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SpringOwl targets Playtech chief Mor Weizer’s pay

Investor activism

SpringOwl targets Playtech chief Mor Weizer’s pay

Activist investor seeks shake-up of CEO’s packet as part of corporate governance drive

Playtech chief executive Mor Weizer © Bloomberg

The activist investor that has succeeded in shaking up the board at Playtech is setting its sights on the chief executive’s pay, as it continues its campaign to improve corporate governance at the gambling software company.

Jason Ader’s US asset management firm SpringOwl has built up a $100m stake in Playtech — nearly 5 per cent. Since the stake was revealed in August, it has succeeded in persuading the company to sell its online trading website, Plus 500, and beef up its board with four new non-executive directors, two of whom were announced on Tuesday.

Now it is turning its attention to executive pay. Last year, almost 60 per cent of Playtech investors voted against the remuneration report after it was revealed that chief executive Mor Weizer had received a 78 per cent pay rise, despite falling profit. He was paid almost £4.2m in 2017, up from £2.3m in 2016, with a base salary of nearly £1m.

Sources close to the company said that, along with fellow Playtech investor Odey Asset Management, Mr Ader is pushing for a new pay package that will include less cash and more incentive-based share options.

Odey and SpringOwl are said to want a new pay deal agreed before this year’s annual meeting next month, as well as undertakings from the company to launch more share buybacks and further cost-cutting in the face of greater regulation in its key Italian and UK markets.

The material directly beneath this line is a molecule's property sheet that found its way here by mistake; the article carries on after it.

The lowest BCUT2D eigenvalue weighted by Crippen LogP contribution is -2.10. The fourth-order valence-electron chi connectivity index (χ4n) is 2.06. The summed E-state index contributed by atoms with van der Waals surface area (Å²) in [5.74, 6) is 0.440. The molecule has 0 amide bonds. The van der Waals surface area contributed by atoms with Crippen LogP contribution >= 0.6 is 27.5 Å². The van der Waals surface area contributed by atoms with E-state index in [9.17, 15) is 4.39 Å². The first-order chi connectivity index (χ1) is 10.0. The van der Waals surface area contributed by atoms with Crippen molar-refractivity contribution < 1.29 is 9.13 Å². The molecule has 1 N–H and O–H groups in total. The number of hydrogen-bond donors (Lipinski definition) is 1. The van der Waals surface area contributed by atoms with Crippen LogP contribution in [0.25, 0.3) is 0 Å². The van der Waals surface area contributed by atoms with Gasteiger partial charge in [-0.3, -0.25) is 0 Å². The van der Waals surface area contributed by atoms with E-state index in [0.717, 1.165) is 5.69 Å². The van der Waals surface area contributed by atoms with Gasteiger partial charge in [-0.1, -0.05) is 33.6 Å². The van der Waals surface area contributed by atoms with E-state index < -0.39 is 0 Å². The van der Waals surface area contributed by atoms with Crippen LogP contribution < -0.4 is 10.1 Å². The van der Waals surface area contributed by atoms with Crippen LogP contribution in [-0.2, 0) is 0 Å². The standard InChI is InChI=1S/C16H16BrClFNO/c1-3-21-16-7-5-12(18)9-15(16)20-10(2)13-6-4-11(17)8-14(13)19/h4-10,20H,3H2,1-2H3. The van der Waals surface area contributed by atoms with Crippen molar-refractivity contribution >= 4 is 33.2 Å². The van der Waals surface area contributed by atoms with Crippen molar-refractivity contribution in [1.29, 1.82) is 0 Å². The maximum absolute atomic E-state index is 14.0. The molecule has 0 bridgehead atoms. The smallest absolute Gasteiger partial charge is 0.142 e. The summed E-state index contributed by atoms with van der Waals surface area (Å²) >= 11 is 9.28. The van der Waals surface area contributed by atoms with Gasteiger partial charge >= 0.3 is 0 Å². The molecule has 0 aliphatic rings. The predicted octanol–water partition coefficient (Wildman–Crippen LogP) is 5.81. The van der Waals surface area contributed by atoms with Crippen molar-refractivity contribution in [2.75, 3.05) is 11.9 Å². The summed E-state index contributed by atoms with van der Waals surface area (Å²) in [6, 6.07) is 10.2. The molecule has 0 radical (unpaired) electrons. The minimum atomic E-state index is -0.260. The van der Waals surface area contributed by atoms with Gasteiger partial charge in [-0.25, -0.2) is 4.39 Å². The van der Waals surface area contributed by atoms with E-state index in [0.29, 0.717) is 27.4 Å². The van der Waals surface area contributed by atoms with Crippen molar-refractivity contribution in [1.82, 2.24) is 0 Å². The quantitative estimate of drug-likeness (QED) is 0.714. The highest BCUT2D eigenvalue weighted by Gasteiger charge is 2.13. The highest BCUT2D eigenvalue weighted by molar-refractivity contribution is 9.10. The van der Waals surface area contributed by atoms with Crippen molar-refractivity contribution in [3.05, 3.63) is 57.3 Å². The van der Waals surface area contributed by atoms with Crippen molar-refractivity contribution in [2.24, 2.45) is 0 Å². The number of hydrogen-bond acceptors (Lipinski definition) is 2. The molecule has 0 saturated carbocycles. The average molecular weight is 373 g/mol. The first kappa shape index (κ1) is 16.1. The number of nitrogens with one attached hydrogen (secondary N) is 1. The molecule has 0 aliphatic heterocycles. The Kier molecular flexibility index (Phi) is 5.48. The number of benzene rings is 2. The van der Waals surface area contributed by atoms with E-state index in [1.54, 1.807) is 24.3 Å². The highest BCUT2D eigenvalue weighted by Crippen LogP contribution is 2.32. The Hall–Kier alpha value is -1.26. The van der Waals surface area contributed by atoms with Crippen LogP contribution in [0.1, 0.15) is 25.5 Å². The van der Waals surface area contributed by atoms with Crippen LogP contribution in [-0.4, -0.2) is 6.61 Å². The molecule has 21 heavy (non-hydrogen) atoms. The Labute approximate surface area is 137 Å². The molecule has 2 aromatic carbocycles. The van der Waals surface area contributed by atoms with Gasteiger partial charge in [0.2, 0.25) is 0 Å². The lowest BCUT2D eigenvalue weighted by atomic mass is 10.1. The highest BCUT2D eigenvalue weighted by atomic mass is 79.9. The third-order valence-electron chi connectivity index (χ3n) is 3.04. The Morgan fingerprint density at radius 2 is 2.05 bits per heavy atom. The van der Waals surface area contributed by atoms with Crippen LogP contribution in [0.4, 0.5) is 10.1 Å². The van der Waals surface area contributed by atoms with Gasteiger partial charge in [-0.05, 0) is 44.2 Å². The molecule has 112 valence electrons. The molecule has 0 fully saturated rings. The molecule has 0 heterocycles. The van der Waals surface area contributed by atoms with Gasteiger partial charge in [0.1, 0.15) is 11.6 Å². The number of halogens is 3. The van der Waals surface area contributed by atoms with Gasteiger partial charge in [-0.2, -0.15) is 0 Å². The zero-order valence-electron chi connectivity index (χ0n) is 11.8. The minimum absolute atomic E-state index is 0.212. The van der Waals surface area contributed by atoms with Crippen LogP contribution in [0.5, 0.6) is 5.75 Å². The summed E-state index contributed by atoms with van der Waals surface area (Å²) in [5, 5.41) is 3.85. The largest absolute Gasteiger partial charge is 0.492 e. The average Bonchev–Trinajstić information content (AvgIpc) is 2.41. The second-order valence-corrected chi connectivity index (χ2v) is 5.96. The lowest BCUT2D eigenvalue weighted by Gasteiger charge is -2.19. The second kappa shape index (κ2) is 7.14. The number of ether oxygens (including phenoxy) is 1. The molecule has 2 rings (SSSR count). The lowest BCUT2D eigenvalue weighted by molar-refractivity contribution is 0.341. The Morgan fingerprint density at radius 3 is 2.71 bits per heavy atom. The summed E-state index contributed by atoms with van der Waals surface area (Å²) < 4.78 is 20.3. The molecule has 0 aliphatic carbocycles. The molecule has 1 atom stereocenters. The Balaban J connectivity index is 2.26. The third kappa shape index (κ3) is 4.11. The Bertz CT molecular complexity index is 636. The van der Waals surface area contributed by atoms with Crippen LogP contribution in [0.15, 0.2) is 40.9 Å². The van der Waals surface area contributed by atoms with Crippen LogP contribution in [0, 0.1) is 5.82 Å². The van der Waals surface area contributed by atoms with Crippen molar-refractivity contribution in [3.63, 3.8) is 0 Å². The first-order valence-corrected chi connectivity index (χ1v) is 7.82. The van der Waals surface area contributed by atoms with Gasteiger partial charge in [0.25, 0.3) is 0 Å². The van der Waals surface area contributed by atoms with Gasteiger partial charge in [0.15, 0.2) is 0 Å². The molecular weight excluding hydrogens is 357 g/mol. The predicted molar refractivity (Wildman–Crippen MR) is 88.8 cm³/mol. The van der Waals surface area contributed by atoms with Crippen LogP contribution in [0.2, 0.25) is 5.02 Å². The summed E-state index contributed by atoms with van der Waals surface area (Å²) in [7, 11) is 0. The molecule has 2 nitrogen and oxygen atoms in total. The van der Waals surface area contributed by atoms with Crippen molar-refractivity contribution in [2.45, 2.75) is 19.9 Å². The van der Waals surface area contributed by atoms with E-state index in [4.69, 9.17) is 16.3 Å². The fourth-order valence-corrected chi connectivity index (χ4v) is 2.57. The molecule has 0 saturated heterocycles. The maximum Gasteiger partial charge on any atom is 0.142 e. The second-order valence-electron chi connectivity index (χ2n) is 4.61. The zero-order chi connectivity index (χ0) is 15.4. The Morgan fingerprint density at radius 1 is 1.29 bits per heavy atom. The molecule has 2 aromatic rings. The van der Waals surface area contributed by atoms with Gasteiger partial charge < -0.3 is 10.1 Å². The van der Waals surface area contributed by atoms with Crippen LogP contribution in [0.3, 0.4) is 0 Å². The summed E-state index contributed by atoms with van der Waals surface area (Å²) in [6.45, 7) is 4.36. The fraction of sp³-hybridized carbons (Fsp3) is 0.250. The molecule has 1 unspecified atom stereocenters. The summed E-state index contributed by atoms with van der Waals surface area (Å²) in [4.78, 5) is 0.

So far this year Playtech has committed to a €40m share buyback scheme. The company said it was working on a new pay deal but gave no details. Its annual report is due to be published next week.

Mr Ader has form in the industry: in 2015, he agitated for the sale of online gambling company, eventually leading to its £1.1bn acquisition by GVC. He said that getting the new directors appointed to the Playtech board was achieved without any of the “mudslinging” that he experienced during the sale.

Last year Mr Ader sent a letter to the Playtech board in which he linked the perception of poor governance with the record of its billionaire Israeli founder Teddy Sagi. Mr Sagi offloaded his remaining stake in the business, worth roughly $87m, in November.

Playtech, which provides software for many of the world’s biggest gambling companies, has sought to transform itself following a year in which it issued two profit warnings and its shares fell more than 50 per cent.

The company said in February that it had mostly retreated from unregulated Asian markets and was instead focusing on countries with greater gambling legislation. It is also seeking a licence to operate in New Jersey after sports betting was made legal last year.

Mr Ader said he saw “plenty of opportunities” to invest in other UK leisure and travel companies, although added that SpringOwl would not be “abandoning” Playtech in the near term. “I look at the G7 market and I see some of the best value in the world in the UK,” he said.

Playtech’s newest directors are John Krumins, a former panel member of the Competition and Markets Authority, and asset manager Anna Massion, who is widely respected in the gambling industry.

The company said it had been courting Ms Massion for the past 18 months. She could not be recruited to the board previously because of her role as an investor at PAR Capital.

It added that the shake-up came after “a year of engagement with all shareholders”.

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